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Does the general election’s record-sized electorate mean the Tories are doomed?

The government changed voter registration rules, but that hasn’t stopped a record number signing up to vote.

The general election in June saw the UK’s biggest ever electorate. A record number of people were registered to vote by polling day – 46.8 million in total, up 500,000 from 2015, according to the Electoral Commission.

Yes, part of this is simply that the population is increasing. But we don’t get a record-sized electorate every year, or every national vote. For example, in 2015, the number of people registered for parliamentary elections was 1.3 per cent smaller than in 2014. So there are other factors at play, too.

One is simply that online electoral registration has made the process easier. There have also been high-profile campaigns to sign people up – so successful that more than 2.9 million applied to vote between Theresa May’s announcement of the snap election on 18 April and the deadline a month later. This included 612,000 on deadline day (22 May) itself.

Plus – as I have written before – the EU referendum and numerous other votes in a short period have got people into the habit of voting, or at least registering, rather than giving the population “election fatigue”.

But what does this mean for future elections? The dip between 2014 and 2015 coincides with the introduction of Individual Electoral Registration in 2014. This was a change to voter registration rolled out by the government in England, Wales and Scotland that year – controversial for making more than 800,000 people drop off the register.

The reform, which changed household and university block registering to individual registering, had a particular impact on traditionally Labour-friendly voters. Students and young people – more likely to be registered by university and someone else in their household, respectively – were the worst hit by the changes.

Labour accused the Conservatives of playing politics with the electoral register. Whether or not this is fair, the Tories clearly feel less obliged to join in with voter registration campaigns generally – a Press Association analysis found that the party didn’t once use social media to encourage people to vote a week before the deadline this year.

Yet it increasingly seems that neither inaction nor action by the Conservatives will stop the numbers registered to vote rising. And in a way that they should fear. The Electoral Commission found that 69 per cent of online applications made after the election announcement were from people aged under 34, compared to the mere 8 per cent from those over 55. This shows that young people – overwhelmingly more likely to vote Labour – are receptive to voter registration drives, and reforming the system is no longer putting them off, or shaking them off.

Anoosh Chakelian is senior writer at the New Statesman.

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Voters are turning against Brexit but the Lib Dems aren't benefiting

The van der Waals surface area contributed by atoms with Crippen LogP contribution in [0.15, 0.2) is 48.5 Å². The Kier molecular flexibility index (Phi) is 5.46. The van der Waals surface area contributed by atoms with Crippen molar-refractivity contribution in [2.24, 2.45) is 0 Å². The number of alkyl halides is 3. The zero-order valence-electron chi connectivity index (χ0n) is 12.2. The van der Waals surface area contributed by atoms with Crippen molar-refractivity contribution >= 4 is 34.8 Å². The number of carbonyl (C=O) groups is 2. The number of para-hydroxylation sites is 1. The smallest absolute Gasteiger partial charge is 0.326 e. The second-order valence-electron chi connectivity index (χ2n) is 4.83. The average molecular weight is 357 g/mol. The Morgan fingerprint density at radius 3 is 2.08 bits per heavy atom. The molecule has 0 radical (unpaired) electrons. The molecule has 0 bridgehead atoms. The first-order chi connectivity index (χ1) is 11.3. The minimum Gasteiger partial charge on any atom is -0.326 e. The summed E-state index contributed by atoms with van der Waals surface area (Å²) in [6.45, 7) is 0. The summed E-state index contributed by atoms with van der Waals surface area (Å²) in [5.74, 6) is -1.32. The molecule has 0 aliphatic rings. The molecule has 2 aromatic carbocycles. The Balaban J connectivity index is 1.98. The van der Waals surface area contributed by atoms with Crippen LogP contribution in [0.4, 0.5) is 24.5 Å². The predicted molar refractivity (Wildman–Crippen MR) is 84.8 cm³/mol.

Labour's pro-Brexit stance is not preventing it from winning the support of Remainers. Will that change?

More than a year after the UK voted for Brexit, there has been little sign of buyer's remorse. The public, including around a third of Remainers, are largely of the view that the government should "get on with it".

But as real wages are squeezed (owing to the Brexit-linked inflationary spike) there are tentative signs that the mood is changing. In the event of a second referendum, an Opinium/Observer poll found, 47 per cent would vote Remain, compared to 44 per cent for Leave. Support for a repeat vote is also increasing. Forty one per cent of the public now favour a second referendum (with 48 per cent opposed), compared to 33 per cent last December. 

The Liberal Democrats have made halting Brexit their raison d'être. But as public opinion turns, there is no sign they are benefiting. Since the election, Vince Cable's party has yet to exceed single figures in the polls, scoring a lowly 6 per cent in the Opinium survey (down from 7.4 per cent at the election). 

What accounts for this disparity? After their near-extinction in 2015, the Lib Dems remain either toxic or irrelevant to many voters. Labour, by contrast, despite its pro-Brexit stance, has hoovered up Remainers (55 per cent back Jeremy Corbyn's party). 

In some cases, this reflects voters' other priorities. Remainers are prepared to support Labour on account of the party's stances on austerity, housing and education. Corbyn, meanwhile, is a eurosceptic whose internationalism and pro-migration reputation endear him to EU supporters. Other Remainers rewarded Labour MPs who voted against Article 50, rebelling against the leadership's stance. 

But the trend also partly reflects ignorance. By saying little on the subject of Brexit, Corbyn and Labour allowed Remainers to assume the best. Though there is little evidence that voters will abandon Corbyn over his EU stance, the potential exists.

For this reason, the proposal of a new party will continue to recur. By challenging Labour over Brexit, without the toxicity of Lib Dems, it would sharpen the choice before voters. Though it would not win an election, a new party could force Corbyn to soften his stance on Brexit or to offer a second referendum (mirroring Ukip's effect on the Conservatives).

The greatest problem for the project is that it lacks support where it counts: among MPs. For reasons of tribalism and strategy, there is no emergent "Gang of Four" ready to helm a new party. In the absence of a new convulsion, the UK may turn against Brexit without the anti-Brexiteers benefiting. 

George Eaton is political editor of the New Statesman.